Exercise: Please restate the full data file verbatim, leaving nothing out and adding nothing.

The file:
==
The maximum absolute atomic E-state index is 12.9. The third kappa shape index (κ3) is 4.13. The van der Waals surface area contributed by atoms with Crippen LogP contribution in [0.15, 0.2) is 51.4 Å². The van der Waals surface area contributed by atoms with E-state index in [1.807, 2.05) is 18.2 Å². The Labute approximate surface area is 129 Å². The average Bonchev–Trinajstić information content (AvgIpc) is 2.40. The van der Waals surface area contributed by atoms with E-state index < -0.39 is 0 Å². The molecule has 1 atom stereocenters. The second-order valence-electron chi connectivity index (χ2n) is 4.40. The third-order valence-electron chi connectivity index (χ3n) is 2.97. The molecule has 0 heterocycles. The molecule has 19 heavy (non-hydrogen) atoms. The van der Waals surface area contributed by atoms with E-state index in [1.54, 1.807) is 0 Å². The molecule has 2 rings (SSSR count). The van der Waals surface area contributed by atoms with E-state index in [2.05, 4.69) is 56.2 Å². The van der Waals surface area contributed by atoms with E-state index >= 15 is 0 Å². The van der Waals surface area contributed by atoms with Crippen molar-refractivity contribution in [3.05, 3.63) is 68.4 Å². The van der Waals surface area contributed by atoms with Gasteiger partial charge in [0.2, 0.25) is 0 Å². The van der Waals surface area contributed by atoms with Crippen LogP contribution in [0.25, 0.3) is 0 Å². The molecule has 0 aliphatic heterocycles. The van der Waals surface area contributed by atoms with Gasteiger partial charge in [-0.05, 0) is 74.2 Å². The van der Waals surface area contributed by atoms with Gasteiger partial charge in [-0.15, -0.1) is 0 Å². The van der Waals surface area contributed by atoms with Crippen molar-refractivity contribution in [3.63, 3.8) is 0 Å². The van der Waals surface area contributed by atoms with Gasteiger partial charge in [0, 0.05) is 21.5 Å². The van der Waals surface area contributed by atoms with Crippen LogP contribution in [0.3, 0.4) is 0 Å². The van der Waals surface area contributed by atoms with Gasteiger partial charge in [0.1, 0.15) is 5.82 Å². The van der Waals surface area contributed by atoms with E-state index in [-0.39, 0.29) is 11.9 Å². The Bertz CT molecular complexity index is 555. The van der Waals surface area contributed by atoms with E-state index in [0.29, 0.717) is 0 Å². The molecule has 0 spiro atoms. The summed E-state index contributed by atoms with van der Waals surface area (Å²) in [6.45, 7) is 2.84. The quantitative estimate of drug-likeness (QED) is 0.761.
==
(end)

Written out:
The maximum absolute atomic E-state index is 12.9. The third kappa shape index (κ3) is 4.13. The van der Waals surface area contributed by atoms with Crippen LogP contribution in [0.15, 0.2) is 51.4 Å². The van der Waals surface area contributed by atoms with E-state index in [1.807, 2.05) is 18.2 Å². The Labute approximate surface area is 129 Å². The average Bonchev–Trinajstić information content (AvgIpc) is 2.40. The van der Waals surface area contributed by atoms with E-state index < -0.39 is 0 Å². The molecule has 1 atom stereocenters. The second-order valence-electron chi connectivity index (χ2n) is 4.40. The third-order valence-electron chi connectivity index (χ3n) is 2.97. The molecule has 0 heterocycles. The molecule has 19 heavy (non-hydrogen) atoms. The van der Waals surface area contributed by atoms with E-state index in [1.54, 1.807) is 0 Å². The molecule has 2 rings (SSSR count). The van der Waals surface area contributed by atoms with E-state index in [2.05, 4.69) is 56.2 Å². The van der Waals surface area contributed by atoms with E-state index >= 15 is 0 Å². The van der Waals surface area contributed by atoms with Crippen molar-refractivity contribution in [3.05, 3.63) is 68.4 Å². The van der Waals surface area contributed by atoms with Gasteiger partial charge in [0.2, 0.25) is 0 Å². The van der Waals surface area contributed by atoms with Crippen LogP contribution in [0.25, 0.3) is 0 Å². The molecule has 0 aliphatic heterocycles. The van der Waals surface area contributed by atoms with Gasteiger partial charge in [-0.05, 0) is 74.2 Å². The van der Waals surface area contributed by atoms with Gasteiger partial charge in [-0.15, -0.1) is 0 Å². The van der Waals surface area contributed by atoms with Crippen molar-refractivity contribution in [3.63, 3.8) is 0 Å². The van der Waals surface area contributed by atoms with Gasteiger partial charge in [0, 0.05) is 21.5 Å². The van der Waals surface area contributed by atoms with Crippen LogP contribution in [0.3, 0.4) is 0 Å². The van der Waals surface area contributed by atoms with Gasteiger partial charge in [0.1, 0.15) is 5.82 Å². The van der Waals surface area contributed by atoms with E-state index in [-0.39, 0.29) is 11.9 Å². The Bertz CT molecular complexity index is 555. The van der Waals surface area contributed by atoms with E-state index in [0.29, 0.717) is 0 Å². The molecule has 0 spiro atoms. The summed E-state index contributed by atoms with van der Waals surface area (Å²) in [6.45, 7) is 2.84. The quantitative estimate of drug-likeness (QED) is 0.761.